Between here and there, me and you
Borders are part of everyone’s lives – what do they signify? Who defines borders? When do they confine us and when are they important? With its travelling exhibition The Border, the Goethe-Institut is seeking answers to these questions by means of artistic considerations. Here, participating artists offer insights into their reflections and works.
The project by the Goethe-Institutes in Russia contemplates borders and boundaries of many types. “Border” can be understood as a metaphor, as a character that is not static, but the object of discourse and change; a highly topical issue for Russia and the former Soviet Republics as well as for Germany and Europe. Both the geographical and the cultural border between Europe and Asia serve as a common thread.
The exhibition focuses on a younger generation of artists who are presenting their reflections and insights on the subject for the first time together in a traveling exhibition in Eastern Europe, Russia, Central Asia and Germany.
The exhibition will be accompanied by local symposia with speakers on site and German experts. The project is curated by Inke Arns, director of the HMKV in Dortmund, and Thibaut de Ruyter, Berlin curator and art critic.
Some artists discussed the subject "border" through films. | Photo: Alexey Kubasow Tasja (Anastasiia) Zhyvkova:
“Borders differ. Some borders, like frost on the grass, are sharp and compact; others like those marking days are gradual and spacious. In my work, I approach synthetic borders. Through photos and texts, I recreate cognizable borders in natural environments. My hope for the future is that borders will evolve into bridges.”
“Sometimes it seems to me that borders are conventional and abstract, that they are only in people’s mind, but sometimes the borders are like oceans that separate us and we can’t swim to the other shore. Both geographic borders and mental ones are unstable and constantly change their outlines.
I try to do my work without losing touch with the location where I was born and where I live, and at the same time I want to guarantee that they are understandable to everyone in the world. It’s also a junction where a viewer and an artist tear down any borders in the moment of understanding.”
The artist Eleonore de Montesquiou works at the border between Estonia and Russia. | Photo: Eleonore de Montesquiou. Alla and Aleksey Rumyantseva:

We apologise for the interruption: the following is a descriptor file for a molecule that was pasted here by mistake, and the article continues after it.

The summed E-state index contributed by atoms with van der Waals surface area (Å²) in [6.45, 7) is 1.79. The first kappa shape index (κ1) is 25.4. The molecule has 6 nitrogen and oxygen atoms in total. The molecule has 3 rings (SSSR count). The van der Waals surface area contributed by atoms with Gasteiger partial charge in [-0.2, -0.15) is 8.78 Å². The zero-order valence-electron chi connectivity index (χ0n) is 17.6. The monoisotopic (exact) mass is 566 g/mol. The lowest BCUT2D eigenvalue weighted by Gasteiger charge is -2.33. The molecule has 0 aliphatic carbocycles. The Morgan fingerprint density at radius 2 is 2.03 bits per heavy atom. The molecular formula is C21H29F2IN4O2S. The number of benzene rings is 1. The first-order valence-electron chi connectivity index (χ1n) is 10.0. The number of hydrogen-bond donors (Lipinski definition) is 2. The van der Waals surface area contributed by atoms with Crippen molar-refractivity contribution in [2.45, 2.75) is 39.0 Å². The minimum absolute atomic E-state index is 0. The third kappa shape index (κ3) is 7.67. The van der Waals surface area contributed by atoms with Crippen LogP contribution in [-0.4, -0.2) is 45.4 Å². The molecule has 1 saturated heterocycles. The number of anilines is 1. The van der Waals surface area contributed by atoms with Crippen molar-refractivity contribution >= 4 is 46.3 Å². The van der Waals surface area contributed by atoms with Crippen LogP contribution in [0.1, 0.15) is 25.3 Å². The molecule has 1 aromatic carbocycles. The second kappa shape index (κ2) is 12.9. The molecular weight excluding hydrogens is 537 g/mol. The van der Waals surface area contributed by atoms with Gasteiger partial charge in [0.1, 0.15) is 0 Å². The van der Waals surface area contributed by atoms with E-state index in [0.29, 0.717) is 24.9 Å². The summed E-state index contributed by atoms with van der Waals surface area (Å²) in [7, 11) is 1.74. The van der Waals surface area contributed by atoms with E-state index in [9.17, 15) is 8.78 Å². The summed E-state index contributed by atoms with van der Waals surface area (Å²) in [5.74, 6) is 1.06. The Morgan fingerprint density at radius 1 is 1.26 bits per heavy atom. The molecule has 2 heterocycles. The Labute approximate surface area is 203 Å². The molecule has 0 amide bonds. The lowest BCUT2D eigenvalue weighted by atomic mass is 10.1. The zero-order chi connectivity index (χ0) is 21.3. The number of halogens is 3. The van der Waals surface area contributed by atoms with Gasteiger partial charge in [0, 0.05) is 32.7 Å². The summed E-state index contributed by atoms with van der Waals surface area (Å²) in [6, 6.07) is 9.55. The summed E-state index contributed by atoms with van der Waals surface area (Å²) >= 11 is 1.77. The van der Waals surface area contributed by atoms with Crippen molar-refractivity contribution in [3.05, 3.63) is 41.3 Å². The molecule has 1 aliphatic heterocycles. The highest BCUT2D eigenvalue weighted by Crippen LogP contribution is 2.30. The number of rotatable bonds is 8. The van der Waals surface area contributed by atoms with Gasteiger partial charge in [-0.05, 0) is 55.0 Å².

“For humans the only real borders are their bodies. So all the other borders, both in space and in the process with respect to humans are controversial.
We live in an era where progress in technology can remove social and political boundaries. On the one hand, with the abolition of the boundaries we seek freedom, but on the other hand, most people are manipulated by those who actually own these technologies.”
A magazine is also part of the travelling exhibition. | Photo: Alexey Kubasow Marat Raimkulov:
“A border is a relative concept. It is a territory of political and existential tension, a place where life flows either accelerate or stop altogether. When crossing the boundary, we seem to leave one ‘I‘ and move into another ‘I.‘ A border is a place of increased control; there are many invisible exchange flows.
In my work I would like to appeal to the existential aspect of the boundary as a concept. This part seems interesting to me.
It seems to me that reshaping boundaries painfully affects people’s relationships. It is a certain challenge and we need to be able to save ourselves and our loved ones in spite of these borders, to sustain the invisible networks of friendship, communication and exchange through the boundaries. The lesson taught by history is that those who are trying to break down communications soon lose their power.”
Eleonore de Montesquiou:
“Borders are limits that one struggles to overcome. I hope that border checkpoints disappear, although I fear that they are used against those one wants to reject.”
“The Border” is an exhibition project by the Goethe-Institut that will travel to Moscow, St. Petersburg, Krasnoyarsk, Kiev, Tbilisi, Minsk, Dortmund and Central Asia and is curated by Inke Arns and Thibaut de Ruyter. With kind support from the German Foreign Office.